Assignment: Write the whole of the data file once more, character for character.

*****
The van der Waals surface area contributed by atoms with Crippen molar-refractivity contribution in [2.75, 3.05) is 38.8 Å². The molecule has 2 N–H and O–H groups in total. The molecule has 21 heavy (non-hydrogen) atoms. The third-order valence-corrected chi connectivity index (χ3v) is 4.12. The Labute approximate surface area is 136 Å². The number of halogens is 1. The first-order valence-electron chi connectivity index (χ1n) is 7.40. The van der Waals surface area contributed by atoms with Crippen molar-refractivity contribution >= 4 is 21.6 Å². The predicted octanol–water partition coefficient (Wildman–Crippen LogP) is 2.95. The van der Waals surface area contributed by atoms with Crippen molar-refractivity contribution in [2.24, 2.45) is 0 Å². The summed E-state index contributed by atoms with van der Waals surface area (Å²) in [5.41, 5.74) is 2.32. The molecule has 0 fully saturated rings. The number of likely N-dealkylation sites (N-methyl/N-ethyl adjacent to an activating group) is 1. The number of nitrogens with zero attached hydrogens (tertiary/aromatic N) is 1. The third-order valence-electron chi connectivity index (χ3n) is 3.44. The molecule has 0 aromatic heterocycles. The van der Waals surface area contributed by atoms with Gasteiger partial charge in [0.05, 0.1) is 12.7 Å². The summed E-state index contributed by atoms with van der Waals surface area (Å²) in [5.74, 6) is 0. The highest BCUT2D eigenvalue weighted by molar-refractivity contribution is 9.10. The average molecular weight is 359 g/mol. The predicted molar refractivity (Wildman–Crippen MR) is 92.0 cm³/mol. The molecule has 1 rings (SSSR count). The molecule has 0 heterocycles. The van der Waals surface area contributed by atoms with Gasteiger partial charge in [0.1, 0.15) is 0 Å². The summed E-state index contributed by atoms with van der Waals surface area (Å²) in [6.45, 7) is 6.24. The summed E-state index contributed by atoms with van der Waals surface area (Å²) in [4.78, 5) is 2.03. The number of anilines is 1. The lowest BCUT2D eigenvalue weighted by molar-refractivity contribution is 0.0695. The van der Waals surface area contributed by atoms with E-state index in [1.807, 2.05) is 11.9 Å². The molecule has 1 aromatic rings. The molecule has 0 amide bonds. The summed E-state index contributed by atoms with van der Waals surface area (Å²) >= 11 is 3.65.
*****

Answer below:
The van der Waals surface area contributed by atoms with Crippen molar-refractivity contribution in [2.75, 3.05) is 38.8 Å². The molecule has 2 N–H and O–H groups in total. The molecule has 21 heavy (non-hydrogen) atoms. The third-order valence-corrected chi connectivity index (χ3v) is 4.12. The Labute approximate surface area is 136 Å². The number of halogens is 1. The first-order valence-electron chi connectivity index (χ1n) is 7.40. The van der Waals surface area contributed by atoms with Crippen molar-refractivity contribution >= 4 is 21.6 Å². The predicted octanol–water partition coefficient (Wildman–Crippen LogP) is 2.95. The van der Waals surface area contributed by atoms with Crippen molar-refractivity contribution in [2.24, 2.45) is 0 Å². The summed E-state index contributed by atoms with van der Waals surface area (Å²) in [5.41, 5.74) is 2.32. The molecule has 0 fully saturated rings. The number of likely N-dealkylation sites (N-methyl/N-ethyl adjacent to an activating group) is 1. The number of nitrogens with zero attached hydrogens (tertiary/aromatic N) is 1. The third-order valence-electron chi connectivity index (χ3n) is 3.44. The molecule has 0 aromatic heterocycles. The van der Waals surface area contributed by atoms with Gasteiger partial charge in [0.05, 0.1) is 12.7 Å². The summed E-state index contributed by atoms with van der Waals surface area (Å²) in [5.74, 6) is 0. The highest BCUT2D eigenvalue weighted by molar-refractivity contribution is 9.10. The average molecular weight is 359 g/mol. The predicted molar refractivity (Wildman–Crippen MR) is 92.0 cm³/mol. The molecule has 1 rings (SSSR count). The molecule has 0 heterocycles. The van der Waals surface area contributed by atoms with Gasteiger partial charge in [0.1, 0.15) is 0 Å². The summed E-state index contributed by atoms with van der Waals surface area (Å²) in [6.45, 7) is 6.24. The summed E-state index contributed by atoms with van der Waals surface area (Å²) in [4.78, 5) is 2.03. The number of anilines is 1. The lowest BCUT2D eigenvalue weighted by molar-refractivity contribution is 0.0695. The van der Waals surface area contributed by atoms with E-state index in [1.807, 2.05) is 11.9 Å². The molecule has 1 aromatic rings. The molecule has 0 amide bonds. The summed E-state index contributed by atoms with van der Waals surface area (Å²) >= 11 is 3.65.